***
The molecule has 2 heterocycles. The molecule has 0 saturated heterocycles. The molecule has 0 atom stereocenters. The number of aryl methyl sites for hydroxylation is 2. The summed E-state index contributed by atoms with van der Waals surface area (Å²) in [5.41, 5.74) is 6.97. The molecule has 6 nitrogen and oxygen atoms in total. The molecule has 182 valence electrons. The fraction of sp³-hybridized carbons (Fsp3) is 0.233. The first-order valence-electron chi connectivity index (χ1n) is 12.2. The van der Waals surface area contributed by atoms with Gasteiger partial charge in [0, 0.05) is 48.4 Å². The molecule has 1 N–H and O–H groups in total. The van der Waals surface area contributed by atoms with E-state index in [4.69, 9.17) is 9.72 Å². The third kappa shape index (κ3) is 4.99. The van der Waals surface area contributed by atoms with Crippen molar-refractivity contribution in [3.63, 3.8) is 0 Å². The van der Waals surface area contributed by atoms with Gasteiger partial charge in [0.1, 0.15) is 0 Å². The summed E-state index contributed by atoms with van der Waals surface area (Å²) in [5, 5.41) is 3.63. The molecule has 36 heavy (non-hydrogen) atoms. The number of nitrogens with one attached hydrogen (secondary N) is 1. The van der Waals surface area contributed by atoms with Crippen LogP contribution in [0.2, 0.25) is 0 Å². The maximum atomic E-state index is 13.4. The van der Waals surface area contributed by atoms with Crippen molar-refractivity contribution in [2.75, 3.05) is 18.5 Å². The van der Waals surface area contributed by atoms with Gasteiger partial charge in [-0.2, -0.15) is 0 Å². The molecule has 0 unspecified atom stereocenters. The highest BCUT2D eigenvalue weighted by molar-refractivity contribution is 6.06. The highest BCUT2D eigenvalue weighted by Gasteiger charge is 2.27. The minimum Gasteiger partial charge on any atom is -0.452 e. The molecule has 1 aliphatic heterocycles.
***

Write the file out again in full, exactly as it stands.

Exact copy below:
The molecule has 2 heterocycles. The molecule has 0 saturated heterocycles. The molecule has 0 atom stereocenters. The number of aryl methyl sites for hydroxylation is 2. The summed E-state index contributed by atoms with van der Waals surface area (Å²) in [5.41, 5.74) is 6.97. The molecule has 6 nitrogen and oxygen atoms in total. The molecule has 182 valence electrons. The fraction of sp³-hybridized carbons (Fsp3) is 0.233. The first-order valence-electron chi connectivity index (χ1n) is 12.2. The van der Waals surface area contributed by atoms with Gasteiger partial charge in [0, 0.05) is 48.4 Å². The molecule has 1 N–H and O–H groups in total. The van der Waals surface area contributed by atoms with E-state index in [4.69, 9.17) is 9.72 Å². The third kappa shape index (κ3) is 4.99. The van der Waals surface area contributed by atoms with Crippen molar-refractivity contribution in [3.63, 3.8) is 0 Å². The van der Waals surface area contributed by atoms with Gasteiger partial charge in [0.1, 0.15) is 0 Å². The summed E-state index contributed by atoms with van der Waals surface area (Å²) in [5, 5.41) is 3.63. The molecule has 36 heavy (non-hydrogen) atoms. The number of nitrogens with one attached hydrogen (secondary N) is 1. The van der Waals surface area contributed by atoms with Crippen LogP contribution in [0.2, 0.25) is 0 Å². The maximum atomic E-state index is 13.4. The van der Waals surface area contributed by atoms with Crippen molar-refractivity contribution in [2.75, 3.05) is 18.5 Å². The van der Waals surface area contributed by atoms with Gasteiger partial charge in [-0.2, -0.15) is 0 Å². The molecule has 0 unspecified atom stereocenters. The highest BCUT2D eigenvalue weighted by molar-refractivity contribution is 6.06. The highest BCUT2D eigenvalue weighted by Gasteiger charge is 2.27. The minimum Gasteiger partial charge on any atom is -0.452 e. The molecule has 1 aliphatic heterocycles.